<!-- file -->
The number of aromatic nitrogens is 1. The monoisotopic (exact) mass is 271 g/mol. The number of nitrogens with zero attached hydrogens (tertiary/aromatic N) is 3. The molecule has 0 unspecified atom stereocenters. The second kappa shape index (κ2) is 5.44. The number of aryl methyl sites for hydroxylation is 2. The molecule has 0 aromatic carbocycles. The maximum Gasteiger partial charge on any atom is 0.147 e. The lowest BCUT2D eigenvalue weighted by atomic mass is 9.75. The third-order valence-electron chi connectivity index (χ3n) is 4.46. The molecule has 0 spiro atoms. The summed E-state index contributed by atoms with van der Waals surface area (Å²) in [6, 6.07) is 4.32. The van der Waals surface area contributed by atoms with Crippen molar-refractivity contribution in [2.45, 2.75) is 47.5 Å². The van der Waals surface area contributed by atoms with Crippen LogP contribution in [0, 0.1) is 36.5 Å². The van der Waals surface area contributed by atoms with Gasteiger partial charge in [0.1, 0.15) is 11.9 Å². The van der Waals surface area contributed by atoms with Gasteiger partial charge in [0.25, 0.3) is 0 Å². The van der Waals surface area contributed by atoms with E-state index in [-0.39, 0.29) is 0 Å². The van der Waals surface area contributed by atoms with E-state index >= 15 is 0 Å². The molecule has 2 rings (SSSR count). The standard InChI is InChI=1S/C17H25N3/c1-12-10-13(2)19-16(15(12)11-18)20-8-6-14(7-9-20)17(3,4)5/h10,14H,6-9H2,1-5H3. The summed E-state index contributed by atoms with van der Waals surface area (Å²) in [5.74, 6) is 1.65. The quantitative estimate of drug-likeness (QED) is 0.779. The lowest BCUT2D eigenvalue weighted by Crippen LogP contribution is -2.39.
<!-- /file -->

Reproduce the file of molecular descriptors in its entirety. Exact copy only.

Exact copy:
The number of aromatic nitrogens is 1. The monoisotopic (exact) mass is 271 g/mol. The number of nitrogens with zero attached hydrogens (tertiary/aromatic N) is 3. The molecule has 0 unspecified atom stereocenters. The second kappa shape index (κ2) is 5.44. The number of aryl methyl sites for hydroxylation is 2. The molecule has 0 aromatic carbocycles. The maximum Gasteiger partial charge on any atom is 0.147 e. The lowest BCUT2D eigenvalue weighted by atomic mass is 9.75. The third-order valence-electron chi connectivity index (χ3n) is 4.46. The molecule has 0 spiro atoms. The summed E-state index contributed by atoms with van der Waals surface area (Å²) in [6, 6.07) is 4.32. The van der Waals surface area contributed by atoms with Crippen molar-refractivity contribution in [2.45, 2.75) is 47.5 Å². The van der Waals surface area contributed by atoms with Crippen LogP contribution in [0, 0.1) is 36.5 Å². The van der Waals surface area contributed by atoms with Gasteiger partial charge in [0.1, 0.15) is 11.9 Å². The van der Waals surface area contributed by atoms with Gasteiger partial charge in [0.25, 0.3) is 0 Å². The van der Waals surface area contributed by atoms with E-state index in [-0.39, 0.29) is 0 Å². The van der Waals surface area contributed by atoms with E-state index >= 15 is 0 Å². The molecule has 2 rings (SSSR count). The standard InChI is InChI=1S/C17H25N3/c1-12-10-13(2)19-16(15(12)11-18)20-8-6-14(7-9-20)17(3,4)5/h10,14H,6-9H2,1-5H3. The summed E-state index contributed by atoms with van der Waals surface area (Å²) in [5.74, 6) is 1.65. The quantitative estimate of drug-likeness (QED) is 0.779. The lowest BCUT2D eigenvalue weighted by Crippen LogP contribution is -2.39.